Over low heat add the eggs to the pan and use a spatula or a whisk to stir constantly and consistently. Never stop stirring the eggs. Alternate small circles and figure-eight motions.
The goal is to keep the eggs from forming any sort of sheet on the bottom or sides of the pan and create a consistent porridge like texture (think cream of wheat).
First the eggs will become an evenly colored opaque liquid, you might notice the liquid starting to thicken. As you continue to cook the eggs will start to form small curdles throughout the liquid. Eventually all the eggs will congeal together to form a slightly lumpy looking blob. I know it sounds gross but stay with me. You’ll know the eggs are done when they are in blob form, shiny, and look moist but not wet or runny. Although it may look like the eggs are undercooked, they are cooked and consumable.
I want to emphasize technique with this recipe, if this is your first attempt you can turn the heat down even lower to slow the process. The idea here is constant movement of the eggs to form small curdles instead of the large curdles that traditional scrambled eggs yield. The technique will take practice but the result is fluffy, creamy, luxurious eggs.
It was this recipe that got me thinking about the benefits of perseverance. The first couple times I attempted soft scrambled eggs they were okay, and I liked them enough to keep attempting it. Ten to twenty breakfasts later and I could complete the recipe with ease, and the texture of the eggs had improved. There are two things to note here: I did not set out with the intention of improving my soft scrambled eggs. This in turn relieved me of the pressure to make perfectly scrambled eggs, thus I was not discouraged when they were less than perfect, I just kept trying. Secondly, I was willing to attempt something I had never done before without the fear of failure. Soft scrambled eggs are not a huge challenge, but the exercise of trying something new and working to improve it reminded me that I am capable of learning new skills or knowledge. Learning how to make soft scrambled eggs reminded me to not be so hard on myself, to keep trying. Most importantly it emphasized that continued effort will eventually lead to improvement.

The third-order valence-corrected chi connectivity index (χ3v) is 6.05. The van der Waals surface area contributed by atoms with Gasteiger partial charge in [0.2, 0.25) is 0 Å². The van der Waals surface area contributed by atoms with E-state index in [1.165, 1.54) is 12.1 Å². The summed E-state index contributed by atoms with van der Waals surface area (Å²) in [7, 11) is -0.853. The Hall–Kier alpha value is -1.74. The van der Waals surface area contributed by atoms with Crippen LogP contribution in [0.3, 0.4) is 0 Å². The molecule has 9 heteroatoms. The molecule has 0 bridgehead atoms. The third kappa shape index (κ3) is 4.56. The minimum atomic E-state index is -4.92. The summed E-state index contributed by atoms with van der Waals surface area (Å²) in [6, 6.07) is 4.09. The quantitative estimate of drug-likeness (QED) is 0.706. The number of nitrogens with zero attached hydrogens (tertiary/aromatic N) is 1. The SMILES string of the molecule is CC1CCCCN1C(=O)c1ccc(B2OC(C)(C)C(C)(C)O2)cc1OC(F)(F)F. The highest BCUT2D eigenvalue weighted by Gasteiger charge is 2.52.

Perseverance has to do with continued patient effort and determination despite opposition or failure. Learning perseverance is everything. In life it is rare when things turn out exactly as expected, perseverance teaches how to keep moving forward towards goals. It is hard and may take many failures to develop.
This might seem far-fetched, I’m really only talking about a simple egg recipe, but simply by going through the process of watching myself improve over many trials I was reminded that this is how life goes. I was reminded that being successful is a lot less about talent and a lot more about practice. I try to take this knowledge I have learned in the kitchen and remember it when I’m trying to learn how to play video games or trying to grasp the concepts in my cognitive psychology course, or even making soft scrambled eggs.